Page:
Death Penalty Discussion
Ridiculous_Quotes
I'm a man that finds himself in a bad situation because I made one terrible mistake.

ANTHONY DI FRISCO NJ DR
Administrators Login
Username:

Password:

_REMEMBERME

Lost Password?

Register now!
Cost Comparisons

Cost Comparisons:
Death Penalty Cases Vs Equivalent Life Sentence Cases

by Dudley Sharp, Justice Matters
 
In comparing the cost of death penalty cases to other sentences, the studies are woefully incomplete.
 
Generally, such studies have one or more of the following problems.
 
1) All studies exclude the cost of geriatric care, recently found to be $69,000/inmate/yr. A significant omission from life sentence costs.
 
2) All studies exclude the cost savings of the death penalty, which is the ONLY sentence which allows for a plea bargain to a maximum life sentence. Such plea bargains accrue as a cost benefit to the death penalty, such benefit being the cost of trials and appeals for every such plea bargain. The cost savings would be for trial and appeals, an amount estimated to be at least $1 million per case. Depending upon jurisdiction, this may result in a zero net cost for the death penalty, depending on the number of plea bargains Vs the number of death penalty trials, or an actual net cost benefit.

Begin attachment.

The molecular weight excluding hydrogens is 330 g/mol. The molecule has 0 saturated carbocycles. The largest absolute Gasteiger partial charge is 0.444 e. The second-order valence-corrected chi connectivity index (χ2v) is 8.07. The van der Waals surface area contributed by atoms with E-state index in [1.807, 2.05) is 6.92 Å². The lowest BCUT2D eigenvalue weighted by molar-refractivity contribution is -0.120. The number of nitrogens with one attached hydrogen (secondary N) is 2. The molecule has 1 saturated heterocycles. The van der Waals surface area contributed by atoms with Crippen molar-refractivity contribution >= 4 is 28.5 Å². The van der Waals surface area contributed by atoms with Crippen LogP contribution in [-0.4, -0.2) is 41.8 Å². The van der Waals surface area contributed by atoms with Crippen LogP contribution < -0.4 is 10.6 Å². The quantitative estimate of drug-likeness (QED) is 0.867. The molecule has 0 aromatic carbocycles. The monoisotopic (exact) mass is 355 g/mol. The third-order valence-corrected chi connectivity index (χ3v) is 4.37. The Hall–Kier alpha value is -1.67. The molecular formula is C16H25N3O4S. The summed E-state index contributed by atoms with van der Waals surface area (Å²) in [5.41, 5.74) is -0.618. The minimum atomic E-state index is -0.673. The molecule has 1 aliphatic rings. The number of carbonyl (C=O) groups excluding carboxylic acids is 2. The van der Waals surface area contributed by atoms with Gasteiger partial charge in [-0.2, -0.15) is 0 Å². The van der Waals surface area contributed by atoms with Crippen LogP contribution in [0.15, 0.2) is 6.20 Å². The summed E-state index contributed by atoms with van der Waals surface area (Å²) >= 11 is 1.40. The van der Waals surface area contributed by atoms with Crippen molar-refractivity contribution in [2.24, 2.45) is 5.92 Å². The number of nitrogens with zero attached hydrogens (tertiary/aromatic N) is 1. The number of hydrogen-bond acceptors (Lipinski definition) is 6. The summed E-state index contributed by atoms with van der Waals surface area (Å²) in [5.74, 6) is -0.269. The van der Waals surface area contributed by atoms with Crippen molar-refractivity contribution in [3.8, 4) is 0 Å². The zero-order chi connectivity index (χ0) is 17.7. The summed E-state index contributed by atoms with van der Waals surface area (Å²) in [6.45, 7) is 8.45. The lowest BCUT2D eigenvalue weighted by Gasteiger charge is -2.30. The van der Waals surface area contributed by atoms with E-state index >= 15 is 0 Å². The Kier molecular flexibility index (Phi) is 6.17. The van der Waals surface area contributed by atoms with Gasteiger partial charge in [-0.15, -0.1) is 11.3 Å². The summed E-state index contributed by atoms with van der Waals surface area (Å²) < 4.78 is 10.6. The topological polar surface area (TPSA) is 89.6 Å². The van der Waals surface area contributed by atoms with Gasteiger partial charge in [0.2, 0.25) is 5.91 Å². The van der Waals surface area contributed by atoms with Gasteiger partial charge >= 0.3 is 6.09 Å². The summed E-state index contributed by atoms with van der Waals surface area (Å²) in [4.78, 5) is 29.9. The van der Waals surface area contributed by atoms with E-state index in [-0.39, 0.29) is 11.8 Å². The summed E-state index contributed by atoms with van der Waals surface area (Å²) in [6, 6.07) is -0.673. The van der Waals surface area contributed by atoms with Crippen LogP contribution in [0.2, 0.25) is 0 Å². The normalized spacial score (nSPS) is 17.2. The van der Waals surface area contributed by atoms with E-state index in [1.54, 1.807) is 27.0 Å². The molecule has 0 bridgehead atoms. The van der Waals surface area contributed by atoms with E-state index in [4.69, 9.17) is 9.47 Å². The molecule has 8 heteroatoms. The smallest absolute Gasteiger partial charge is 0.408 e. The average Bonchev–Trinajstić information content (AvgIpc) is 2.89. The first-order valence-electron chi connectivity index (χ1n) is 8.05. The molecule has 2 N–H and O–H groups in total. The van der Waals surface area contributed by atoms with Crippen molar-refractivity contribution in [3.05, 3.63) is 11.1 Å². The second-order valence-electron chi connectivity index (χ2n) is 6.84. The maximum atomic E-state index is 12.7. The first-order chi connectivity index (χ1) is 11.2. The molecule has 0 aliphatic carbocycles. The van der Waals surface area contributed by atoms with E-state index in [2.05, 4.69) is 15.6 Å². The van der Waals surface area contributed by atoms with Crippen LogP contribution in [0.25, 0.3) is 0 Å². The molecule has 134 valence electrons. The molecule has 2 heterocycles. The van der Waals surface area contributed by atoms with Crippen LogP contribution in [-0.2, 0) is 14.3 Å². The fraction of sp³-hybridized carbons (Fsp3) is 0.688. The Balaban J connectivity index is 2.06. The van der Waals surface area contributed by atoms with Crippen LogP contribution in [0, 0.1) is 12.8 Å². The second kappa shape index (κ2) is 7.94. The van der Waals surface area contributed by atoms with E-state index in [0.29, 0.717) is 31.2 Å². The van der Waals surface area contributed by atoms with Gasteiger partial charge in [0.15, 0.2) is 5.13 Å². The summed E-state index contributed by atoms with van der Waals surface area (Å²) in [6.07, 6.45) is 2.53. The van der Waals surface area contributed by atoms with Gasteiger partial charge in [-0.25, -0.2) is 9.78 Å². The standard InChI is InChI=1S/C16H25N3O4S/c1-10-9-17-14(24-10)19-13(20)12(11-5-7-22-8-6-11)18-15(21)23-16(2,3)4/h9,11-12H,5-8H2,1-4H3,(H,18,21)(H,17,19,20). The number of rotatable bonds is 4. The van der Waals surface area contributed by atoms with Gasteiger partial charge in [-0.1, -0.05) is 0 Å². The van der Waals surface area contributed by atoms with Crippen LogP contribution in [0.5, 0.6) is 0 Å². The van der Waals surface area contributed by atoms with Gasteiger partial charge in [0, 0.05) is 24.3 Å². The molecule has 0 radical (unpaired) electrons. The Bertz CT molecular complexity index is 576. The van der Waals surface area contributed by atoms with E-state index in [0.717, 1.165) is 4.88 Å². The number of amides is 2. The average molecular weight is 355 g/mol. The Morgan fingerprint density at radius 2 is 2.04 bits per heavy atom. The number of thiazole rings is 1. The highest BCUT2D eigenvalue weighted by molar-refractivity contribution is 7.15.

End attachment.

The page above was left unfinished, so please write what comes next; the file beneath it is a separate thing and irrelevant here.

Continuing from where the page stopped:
3) FCC economist Dr. Paul Zimmerman finds that executions result in a huge cost benefit to society. "Specifically, it is estimated that each state execution deters somewhere between 3 and 25 murders per year (14 being the average). Assuming that the value of human life is approximately $5 million {i.e. the average of the range estimates provided by Viscussi (1993)}, our estimates imply that society avoids losing approximately $70 million per year on average at the current rate of execution all else equal." The study used state level data from 1978 to 1997 for all 50 states (excluding Washington D.C.). (1)

That is a cost benefit of $70 million per execution.  6 additional, recent studies support the deterrent effect. Deterrence report upon request.
 
No cost study has included such calculations.
 
Although we find it inappropriate to put a dollar value on life, evidently this is not uncommon for economists, insurers, etc.
 
We know that living murderers are infinitely more likely to harm and murder, again, than are executed murderers. There is no doubt that executions do save innocent lives. What value do you put on the lives saved? Certainly not less than $5 million.